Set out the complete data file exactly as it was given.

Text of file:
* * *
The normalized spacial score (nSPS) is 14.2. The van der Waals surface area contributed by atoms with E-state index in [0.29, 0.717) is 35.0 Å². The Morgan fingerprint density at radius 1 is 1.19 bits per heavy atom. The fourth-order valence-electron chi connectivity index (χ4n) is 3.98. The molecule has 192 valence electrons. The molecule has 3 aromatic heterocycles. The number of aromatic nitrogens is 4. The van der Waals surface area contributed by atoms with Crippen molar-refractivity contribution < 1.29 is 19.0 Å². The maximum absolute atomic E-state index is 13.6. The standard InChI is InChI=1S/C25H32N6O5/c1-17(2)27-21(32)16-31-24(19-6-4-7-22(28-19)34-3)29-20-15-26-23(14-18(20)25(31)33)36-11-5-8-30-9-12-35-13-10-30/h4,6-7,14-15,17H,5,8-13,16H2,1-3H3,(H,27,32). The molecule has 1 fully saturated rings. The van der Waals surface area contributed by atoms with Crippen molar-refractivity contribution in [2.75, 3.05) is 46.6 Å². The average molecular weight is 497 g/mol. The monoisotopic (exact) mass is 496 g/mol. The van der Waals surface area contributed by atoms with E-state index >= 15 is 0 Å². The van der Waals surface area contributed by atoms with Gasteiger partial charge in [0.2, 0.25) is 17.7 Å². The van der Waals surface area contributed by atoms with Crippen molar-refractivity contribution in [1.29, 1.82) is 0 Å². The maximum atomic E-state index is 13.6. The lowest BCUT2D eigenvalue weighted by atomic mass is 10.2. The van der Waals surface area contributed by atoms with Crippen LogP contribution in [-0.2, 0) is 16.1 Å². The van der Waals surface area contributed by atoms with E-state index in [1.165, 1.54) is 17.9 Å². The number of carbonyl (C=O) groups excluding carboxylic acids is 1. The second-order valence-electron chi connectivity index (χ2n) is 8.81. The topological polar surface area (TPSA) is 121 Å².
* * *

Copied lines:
The normalized spacial score (nSPS) is 14.2. The van der Waals surface area contributed by atoms with E-state index in [0.29, 0.717) is 35.0 Å². The Morgan fingerprint density at radius 1 is 1.19 bits per heavy atom. The fourth-order valence-electron chi connectivity index (χ4n) is 3.98. The molecule has 192 valence electrons. The molecule has 3 aromatic heterocycles. The number of aromatic nitrogens is 4. The van der Waals surface area contributed by atoms with Crippen molar-refractivity contribution < 1.29 is 19.0 Å². The maximum absolute atomic E-state index is 13.6. The standard InChI is InChI=1S/C25H32N6O5/c1-17(2)27-21(32)16-31-24(19-6-4-7-22(28-19)34-3)29-20-15-26-23(14-18(20)25(31)33)36-11-5-8-30-9-12-35-13-10-30/h4,6-7,14-15,17H,5,8-13,16H2,1-3H3,(H,27,32). The molecule has 1 fully saturated rings. The van der Waals surface area contributed by atoms with Crippen molar-refractivity contribution in [2.75, 3.05) is 46.6 Å². The average molecular weight is 497 g/mol. The monoisotopic (exact) mass is 496 g/mol. The van der Waals surface area contributed by atoms with E-state index >= 15 is 0 Å². The van der Waals surface area contributed by atoms with Gasteiger partial charge in [0.2, 0.25) is 17.7 Å². The van der Waals surface area contributed by atoms with Crippen molar-refractivity contribution in [1.29, 1.82) is 0 Å². The maximum atomic E-state index is 13.6. The lowest BCUT2D eigenvalue weighted by atomic mass is 10.2. The van der Waals surface area contributed by atoms with Crippen LogP contribution in [-0.2, 0) is 16.1 Å². The van der Waals surface area contributed by atoms with E-state index in [1.165, 1.54) is 17.9 Å². The number of carbonyl (C=O) groups excluding carboxylic acids is 1. The second-order valence-electron chi connectivity index (χ2n) is 8.81. The topological polar surface area (TPSA) is 121 Å².